Noninvasive Electromagnetic Source Imaging and Granger Causality Analysis: An Electrophysiological Connectome (eConnectome) Approach

Abbas Sohrabpour, Shuai Ye, Gregory Alan Worrell, Wenbo Zhang, Bin He

Research output: Contribution to journalArticle

18 Scopus citations

Abstract

Objective: Combined source-imaging techniques and directional connectivity analysis can provide useful information about the underlying brain networks in a noninvasive fashion. Source-imaging techniques have been used successfully to either determine the source of activity or to extract source time-courses for Granger causality analysis, previously. In this work, we utilize source-imaging algorithms to both find the network nodes [regions of interest (ROI)] and then extract the activation time series for further Granger causality analysis. The aim of this work is to find network nodes objectively from noninvasive electromagnetic signals, extract activation time-courses, and apply Granger analysis on the extracted series to study brain networks under realistic conditions. Methods : Source-imaging methods are used to identify network nodes and extract time-courses and then Granger causality analysis is applied to delineate the directional functional connectivity of underlying brain networks. Computer simulations studies where the underlying network (nodes and connectivity pattern) is known were performed; additionally, this approach has been evaluated in partial epilepsy patients to study epilepsy networks from interictal and ictal signals recorded by EEG and/or Magnetoencephalography (MEG). Results: Localization errors of network nodes are less than 5 mm and normalized connectivity errors of ∼20% in estimating underlying brain networks in simulation studies. Additionally, two focal epilepsy patients were studied and the identified nodes driving the epileptic network were concordant with clinical findings from intracranial recordings or surgical resection. Conclusion: Our study indicates that combined source-imaging algorithms with Granger causality analysis can identify underlying networks precisely (both in terms of network nodes location and internodal connectivity). Significance: The combined source imaging and Granger analysis technique is an effective tool for studying normal or pathological brain conditions.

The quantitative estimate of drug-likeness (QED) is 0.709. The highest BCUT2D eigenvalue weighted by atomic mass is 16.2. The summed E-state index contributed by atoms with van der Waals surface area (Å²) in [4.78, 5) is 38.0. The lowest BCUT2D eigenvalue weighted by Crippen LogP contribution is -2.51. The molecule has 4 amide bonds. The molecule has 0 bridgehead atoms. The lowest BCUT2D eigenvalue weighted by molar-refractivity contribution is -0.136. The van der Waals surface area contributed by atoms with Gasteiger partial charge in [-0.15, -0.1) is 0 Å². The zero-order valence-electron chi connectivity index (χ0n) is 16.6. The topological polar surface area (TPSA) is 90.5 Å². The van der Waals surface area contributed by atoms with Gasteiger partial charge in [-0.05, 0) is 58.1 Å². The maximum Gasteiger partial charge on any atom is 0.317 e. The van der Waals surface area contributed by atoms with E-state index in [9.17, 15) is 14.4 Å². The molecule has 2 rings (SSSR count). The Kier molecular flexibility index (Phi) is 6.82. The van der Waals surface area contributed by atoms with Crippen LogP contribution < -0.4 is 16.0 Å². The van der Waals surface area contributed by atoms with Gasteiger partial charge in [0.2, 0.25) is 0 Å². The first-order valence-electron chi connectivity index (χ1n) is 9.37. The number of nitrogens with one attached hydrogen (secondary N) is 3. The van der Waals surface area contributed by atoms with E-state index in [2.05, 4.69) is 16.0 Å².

Original languageEnglish (US)
Article number7588130
Pages (from-to)2474-2487
Number of pages14
JournalIEEE Transactions on Biomedical Engineering
Volume63
Issue number12
DOIs
StatePublished - Dec 1 2016

Keywords

  • Directed transfer function (DTF)
  • dynamic seizure imaging (DSI)
  • electromagnetic source imaging (ESI)
  • Granger causality analysis
  • high-density electroencephalography (EEG)
  • interictal spikes (IIS)
  • magnetoencephalography (MEG)
  • network

ASJC Scopus subject areas

  • Biomedical Engineering

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